Just kidding--that is the abstract of this study: http://www.ncbi.nlm.nih.gov/pmc/articles/PMC3063335/?tool=pmcentrez

    This is truly a mind-blowing field involving lots of chemistry. I know arguments about evolution usually include "how come if I cut my leg off, my baby isn't born with one leg missing?" Sounds stupid, but if the mother does something to harm her fetus, like smoke in the first trimester, the baby could be born with a missing or deformed limb and that child could go on to pass that trait to it's offspring.

    The underlying theme in epigenetics is DNA methylation--whatever the hell that means. This is truly heady stuff, but here's a study for you to look at!

  8. Thanks. DNA methylation is something I need to brush up on. Interestingly enough, I never seem to need it in real estate. My conversations with my working peers go in a very different direction than this. I'm a looking for twin studies. They say there is a high rate of discordant disease, but I was going on the assumption that there was a high rate of similarity. I am looking into this.

    I have a girlfriend just diagnosed with monozygotic twins! I wonder if she will let me influence one seperatly from the other so I can study what happens. It's probably good I didn't go into biology, I don't think I would pass the ethical muster.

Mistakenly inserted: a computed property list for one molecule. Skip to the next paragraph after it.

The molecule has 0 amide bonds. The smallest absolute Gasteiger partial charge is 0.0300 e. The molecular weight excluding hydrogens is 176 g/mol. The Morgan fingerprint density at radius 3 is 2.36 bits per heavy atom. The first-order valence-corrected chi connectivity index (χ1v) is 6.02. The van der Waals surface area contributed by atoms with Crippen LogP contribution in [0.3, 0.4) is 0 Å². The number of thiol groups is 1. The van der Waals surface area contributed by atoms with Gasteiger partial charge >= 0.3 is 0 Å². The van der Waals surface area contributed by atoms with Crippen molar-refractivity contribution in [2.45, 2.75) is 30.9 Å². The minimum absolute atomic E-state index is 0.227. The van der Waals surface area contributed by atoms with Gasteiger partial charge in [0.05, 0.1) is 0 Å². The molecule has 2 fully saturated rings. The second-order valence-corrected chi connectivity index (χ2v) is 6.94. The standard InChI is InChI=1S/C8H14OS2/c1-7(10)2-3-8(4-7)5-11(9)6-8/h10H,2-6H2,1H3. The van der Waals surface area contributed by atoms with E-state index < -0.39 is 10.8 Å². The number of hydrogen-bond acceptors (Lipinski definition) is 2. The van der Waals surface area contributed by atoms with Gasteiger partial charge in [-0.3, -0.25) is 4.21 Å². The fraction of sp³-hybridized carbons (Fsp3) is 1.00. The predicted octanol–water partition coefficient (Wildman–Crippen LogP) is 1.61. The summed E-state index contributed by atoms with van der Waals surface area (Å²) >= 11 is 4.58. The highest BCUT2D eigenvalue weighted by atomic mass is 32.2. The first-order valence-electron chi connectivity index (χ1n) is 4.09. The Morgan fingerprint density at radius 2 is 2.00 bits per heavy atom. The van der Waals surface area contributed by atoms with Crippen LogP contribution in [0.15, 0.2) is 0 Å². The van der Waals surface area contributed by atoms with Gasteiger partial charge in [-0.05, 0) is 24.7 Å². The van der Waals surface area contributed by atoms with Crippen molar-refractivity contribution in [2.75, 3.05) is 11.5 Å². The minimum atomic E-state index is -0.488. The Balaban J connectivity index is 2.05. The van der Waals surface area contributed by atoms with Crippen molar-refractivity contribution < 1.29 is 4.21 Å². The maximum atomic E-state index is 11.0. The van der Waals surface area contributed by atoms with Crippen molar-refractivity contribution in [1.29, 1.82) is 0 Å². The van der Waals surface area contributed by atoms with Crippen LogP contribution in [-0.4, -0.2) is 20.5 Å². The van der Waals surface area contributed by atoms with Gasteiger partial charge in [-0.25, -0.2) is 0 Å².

9. chocolate

    chocolate Silver

    My husband had identical twins sisters. Freckled red haired beauties with heart shaped faces. One succombed to ms. One was diagnosed bipolar and overdosed on otc sleeping pills. They had a red haired even more beautiful grandma that died of breast cancer under thirty years of age. I think there was some psychosis involved with all three. The redhaired even more beautiful grandma's dad had a ferry boat business and they were camped on a cold but not frozen lake baby making and running the business. He died of drowning. After his ferry boat sank, he was found off the end of the pier with rocks in his pocket. It took twenty years and a good drunk for that to come out. They were the bottle feeding type. I think they used goats milk and hired help. A lot gets lost in history sometimes. The family historian glossed over a lot. I think it was just becoming fashionable to use bottles. I fear my husband is going to turn up neanderthal. He has the blood type and the personality. Anything wrong with our genes are my hillbilly butt's fault though, according to his mother. The twin studies, though have similarities that Dr. Kruse identified and have me landed squarely here. Things that have a common thread, ms, mental illness, scoliosis, melanin, dopamine problems, all of them have me here. The circadian really got me. The red haired grandma married a telegrapher with the rail lines and they were everywhere, but ate like kings (not circadian) and someone was on the machine all the time. My husband's mom could still tap out morse code after she hadn't thought about it in years, and she was less than twelve when her mom died. These were very intelligent people. And skilled artists. So here I am, this is the first place to help connect the dots.